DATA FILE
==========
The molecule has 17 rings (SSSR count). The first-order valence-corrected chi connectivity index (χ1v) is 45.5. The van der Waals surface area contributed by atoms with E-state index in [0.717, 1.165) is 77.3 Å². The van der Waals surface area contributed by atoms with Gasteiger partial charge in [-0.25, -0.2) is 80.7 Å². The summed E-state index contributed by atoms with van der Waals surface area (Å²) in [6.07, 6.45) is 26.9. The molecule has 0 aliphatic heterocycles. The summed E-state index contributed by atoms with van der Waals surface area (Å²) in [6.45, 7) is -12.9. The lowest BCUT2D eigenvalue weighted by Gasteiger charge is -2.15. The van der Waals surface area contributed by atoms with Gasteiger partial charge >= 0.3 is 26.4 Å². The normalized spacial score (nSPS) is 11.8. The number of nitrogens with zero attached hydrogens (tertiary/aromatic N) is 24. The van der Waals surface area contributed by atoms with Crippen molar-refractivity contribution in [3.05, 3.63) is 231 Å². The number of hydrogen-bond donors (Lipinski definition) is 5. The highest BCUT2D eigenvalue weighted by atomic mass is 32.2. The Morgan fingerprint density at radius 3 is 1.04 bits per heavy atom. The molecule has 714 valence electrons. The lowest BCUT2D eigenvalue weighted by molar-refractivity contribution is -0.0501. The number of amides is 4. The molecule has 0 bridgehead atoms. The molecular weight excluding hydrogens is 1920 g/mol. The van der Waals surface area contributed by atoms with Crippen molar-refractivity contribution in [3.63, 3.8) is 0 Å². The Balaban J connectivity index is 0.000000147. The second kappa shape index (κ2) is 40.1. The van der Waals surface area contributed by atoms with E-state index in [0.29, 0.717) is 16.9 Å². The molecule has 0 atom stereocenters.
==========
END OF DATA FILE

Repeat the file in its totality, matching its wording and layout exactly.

The molecule has 17 rings (SSSR count). The first-order valence-corrected chi connectivity index (χ1v) is 45.5. The van der Waals surface area contributed by atoms with E-state index in [0.717, 1.165) is 77.3 Å². The van der Waals surface area contributed by atoms with Gasteiger partial charge in [-0.25, -0.2) is 80.7 Å². The summed E-state index contributed by atoms with van der Waals surface area (Å²) in [6.07, 6.45) is 26.9. The molecule has 0 aliphatic heterocycles. The summed E-state index contributed by atoms with van der Waals surface area (Å²) in [6.45, 7) is -12.9. The lowest BCUT2D eigenvalue weighted by Gasteiger charge is -2.15. The van der Waals surface area contributed by atoms with Gasteiger partial charge >= 0.3 is 26.4 Å². The normalized spacial score (nSPS) is 11.8. The number of nitrogens with zero attached hydrogens (tertiary/aromatic N) is 24. The van der Waals surface area contributed by atoms with Crippen molar-refractivity contribution in [3.05, 3.63) is 231 Å². The number of hydrogen-bond donors (Lipinski definition) is 5. The highest BCUT2D eigenvalue weighted by atomic mass is 32.2. The Morgan fingerprint density at radius 3 is 1.04 bits per heavy atom. The molecule has 714 valence electrons. The lowest BCUT2D eigenvalue weighted by molar-refractivity contribution is -0.0501. The number of amides is 4. The molecule has 0 bridgehead atoms. The molecular weight excluding hydrogens is 1920 g/mol. The van der Waals surface area contributed by atoms with Crippen molar-refractivity contribution in [3.63, 3.8) is 0 Å². The Balaban J connectivity index is 0.000000147. The second kappa shape index (κ2) is 40.1. The van der Waals surface area contributed by atoms with E-state index in [0.29, 0.717) is 16.9 Å². The molecule has 0 atom stereocenters.